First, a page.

‘Simply Unworkable’: Insurers Blast New Provision In Senate Health Bill

The industry sounds just as angry as the patient advocates.

The Affordable Care Act prohibited those practices, forcing insurers to sell policies with comprehensive benefits and at uniform prices to everybody, no matter their medical status. This made coverage available to people who couldn’t get it before, but it also forced insurers to raise underlying insurance premiums, because it meant they had to cover medical bills they had previously been able to dodge.

The legislation ensures that every American with preexisting conditions has access to the coverage and care they need ― no exceptions.

The Affordable Care Act also has tax credits that offset these higher premiums, but they are based on income, and not everybody qualifies ― leaving many people, particularly in the middle- and upper-middle-class, paying a lot more for coverage.

Republicans have seized on these high premiums as one of the big flaws in Obamacare, promising that, if given the chance to repeal the law, they would eliminate the costly “mandates” driving them.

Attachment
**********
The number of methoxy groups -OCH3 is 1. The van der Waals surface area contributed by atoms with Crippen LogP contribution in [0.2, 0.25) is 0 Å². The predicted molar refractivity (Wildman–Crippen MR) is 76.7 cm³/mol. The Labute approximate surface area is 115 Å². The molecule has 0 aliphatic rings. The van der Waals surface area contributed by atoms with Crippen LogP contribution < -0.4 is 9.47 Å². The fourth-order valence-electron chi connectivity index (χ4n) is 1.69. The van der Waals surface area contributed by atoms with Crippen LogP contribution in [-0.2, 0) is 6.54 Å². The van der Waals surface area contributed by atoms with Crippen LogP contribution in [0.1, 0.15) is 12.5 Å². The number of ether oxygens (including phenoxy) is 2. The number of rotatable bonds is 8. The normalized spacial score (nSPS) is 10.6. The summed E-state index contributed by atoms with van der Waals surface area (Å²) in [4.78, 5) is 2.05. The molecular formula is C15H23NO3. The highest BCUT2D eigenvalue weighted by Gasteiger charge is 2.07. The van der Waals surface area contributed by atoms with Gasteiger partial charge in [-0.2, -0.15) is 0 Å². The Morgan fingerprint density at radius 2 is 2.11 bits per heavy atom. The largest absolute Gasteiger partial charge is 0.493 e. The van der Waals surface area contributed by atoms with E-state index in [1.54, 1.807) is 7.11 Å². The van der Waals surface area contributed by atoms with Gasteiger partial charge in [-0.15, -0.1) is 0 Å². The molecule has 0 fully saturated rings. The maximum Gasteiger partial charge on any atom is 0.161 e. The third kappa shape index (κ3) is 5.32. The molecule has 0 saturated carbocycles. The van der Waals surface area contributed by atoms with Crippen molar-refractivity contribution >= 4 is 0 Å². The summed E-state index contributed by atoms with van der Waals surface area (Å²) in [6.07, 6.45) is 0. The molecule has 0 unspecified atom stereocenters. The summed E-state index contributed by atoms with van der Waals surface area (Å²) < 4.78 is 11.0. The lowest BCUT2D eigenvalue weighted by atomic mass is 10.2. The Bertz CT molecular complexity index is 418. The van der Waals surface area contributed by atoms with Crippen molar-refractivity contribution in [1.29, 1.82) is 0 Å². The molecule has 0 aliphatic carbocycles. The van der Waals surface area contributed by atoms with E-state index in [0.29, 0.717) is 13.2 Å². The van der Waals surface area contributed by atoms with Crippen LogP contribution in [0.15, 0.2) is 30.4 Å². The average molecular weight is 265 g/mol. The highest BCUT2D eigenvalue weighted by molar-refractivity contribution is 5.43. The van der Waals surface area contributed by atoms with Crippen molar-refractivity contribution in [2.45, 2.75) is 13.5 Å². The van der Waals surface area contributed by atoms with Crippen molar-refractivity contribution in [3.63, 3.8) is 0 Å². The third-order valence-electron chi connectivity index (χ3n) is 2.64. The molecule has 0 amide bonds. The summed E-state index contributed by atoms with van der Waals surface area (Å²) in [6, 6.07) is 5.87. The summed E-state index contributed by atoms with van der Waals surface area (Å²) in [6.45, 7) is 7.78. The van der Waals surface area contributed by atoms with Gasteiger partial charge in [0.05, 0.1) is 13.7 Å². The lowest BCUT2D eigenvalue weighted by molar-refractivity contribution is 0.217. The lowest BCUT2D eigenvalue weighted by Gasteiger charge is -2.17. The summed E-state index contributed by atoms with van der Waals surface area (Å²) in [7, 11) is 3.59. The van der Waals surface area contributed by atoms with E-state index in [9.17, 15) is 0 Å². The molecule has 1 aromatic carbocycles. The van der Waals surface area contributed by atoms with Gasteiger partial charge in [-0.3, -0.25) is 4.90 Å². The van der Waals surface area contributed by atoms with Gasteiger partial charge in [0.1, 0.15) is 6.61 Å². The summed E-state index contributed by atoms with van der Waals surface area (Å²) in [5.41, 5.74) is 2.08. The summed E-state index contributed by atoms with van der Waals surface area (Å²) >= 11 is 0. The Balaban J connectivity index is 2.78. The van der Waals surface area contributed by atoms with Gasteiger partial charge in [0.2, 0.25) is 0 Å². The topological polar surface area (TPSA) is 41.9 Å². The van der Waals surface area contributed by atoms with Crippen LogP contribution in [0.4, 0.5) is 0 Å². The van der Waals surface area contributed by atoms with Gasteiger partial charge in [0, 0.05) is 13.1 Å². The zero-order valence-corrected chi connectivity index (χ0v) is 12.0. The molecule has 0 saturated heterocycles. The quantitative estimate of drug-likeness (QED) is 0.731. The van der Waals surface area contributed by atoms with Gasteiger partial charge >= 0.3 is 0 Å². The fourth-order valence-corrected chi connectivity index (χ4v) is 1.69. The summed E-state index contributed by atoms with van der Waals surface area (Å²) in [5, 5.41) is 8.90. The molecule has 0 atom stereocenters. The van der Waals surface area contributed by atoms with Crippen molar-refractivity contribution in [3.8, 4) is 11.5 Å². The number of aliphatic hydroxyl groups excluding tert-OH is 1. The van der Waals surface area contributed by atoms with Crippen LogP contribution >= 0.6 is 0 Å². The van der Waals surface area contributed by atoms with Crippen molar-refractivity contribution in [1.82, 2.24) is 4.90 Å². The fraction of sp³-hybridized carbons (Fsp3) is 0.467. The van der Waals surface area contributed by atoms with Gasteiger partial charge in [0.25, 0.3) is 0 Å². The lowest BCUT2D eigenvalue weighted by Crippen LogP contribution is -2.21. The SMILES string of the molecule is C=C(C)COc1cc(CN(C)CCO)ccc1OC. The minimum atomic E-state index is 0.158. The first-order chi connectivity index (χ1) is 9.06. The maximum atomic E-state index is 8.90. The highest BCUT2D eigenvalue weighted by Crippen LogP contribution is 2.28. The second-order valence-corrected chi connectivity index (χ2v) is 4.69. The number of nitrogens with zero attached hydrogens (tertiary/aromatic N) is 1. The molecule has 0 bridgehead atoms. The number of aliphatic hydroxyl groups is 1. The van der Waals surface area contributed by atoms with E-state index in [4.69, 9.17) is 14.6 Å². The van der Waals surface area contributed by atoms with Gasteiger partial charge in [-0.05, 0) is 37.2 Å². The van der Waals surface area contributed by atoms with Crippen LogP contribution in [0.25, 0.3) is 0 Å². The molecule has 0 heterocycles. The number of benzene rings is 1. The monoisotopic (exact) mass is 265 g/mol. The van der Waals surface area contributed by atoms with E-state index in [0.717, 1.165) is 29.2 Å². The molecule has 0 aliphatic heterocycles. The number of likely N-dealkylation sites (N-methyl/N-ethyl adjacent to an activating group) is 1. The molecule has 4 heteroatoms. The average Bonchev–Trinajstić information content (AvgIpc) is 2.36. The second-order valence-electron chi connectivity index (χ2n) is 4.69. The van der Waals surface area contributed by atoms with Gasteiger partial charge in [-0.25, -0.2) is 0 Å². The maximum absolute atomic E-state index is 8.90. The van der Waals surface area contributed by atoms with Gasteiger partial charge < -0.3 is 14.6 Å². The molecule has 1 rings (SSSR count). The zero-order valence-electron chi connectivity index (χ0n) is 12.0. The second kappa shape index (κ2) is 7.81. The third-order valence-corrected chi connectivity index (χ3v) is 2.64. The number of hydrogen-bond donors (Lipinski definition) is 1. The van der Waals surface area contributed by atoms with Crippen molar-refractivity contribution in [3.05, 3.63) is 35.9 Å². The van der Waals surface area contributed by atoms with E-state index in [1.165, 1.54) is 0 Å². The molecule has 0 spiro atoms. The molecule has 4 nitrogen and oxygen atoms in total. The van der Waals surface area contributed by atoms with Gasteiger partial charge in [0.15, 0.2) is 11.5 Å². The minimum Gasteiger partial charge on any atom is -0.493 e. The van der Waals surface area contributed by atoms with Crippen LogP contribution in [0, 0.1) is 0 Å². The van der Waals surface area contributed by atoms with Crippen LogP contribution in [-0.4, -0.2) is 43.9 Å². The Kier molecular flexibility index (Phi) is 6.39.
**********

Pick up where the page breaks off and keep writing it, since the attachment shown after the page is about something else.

But, tellingly, Republicans almost never speak explicitly about getting rid of pre-existing condition protections. Over the years, even as they were coming up with plans to weaken or eliminate the new insurance rules, they would promise publicly to keep those protections for pre-existing conditions in place.

As recently as Friday, during an address to the nation’s governors, Vice President Mike Pence said the “legislation ensures that every American with preexisting conditions has access to the coverage and care they need ― no exceptions.”

Cruz has attempted to maintain the same illusion, describing his amendment as the best of both worlds because it would still require insurers to offer some policies that conform to the existing rules ― that is, with all of the Affordable Care Act’s essential benefits and available to all people at uniform prices.

On Friday, the insurer groups explained why that couldn’t work: “As healthy people move to the less-regulated plans, those with significant medical needs will have no choice but to stay in the comprehensive plans, and premiums will skyrocket for people with preexisting conditions.”

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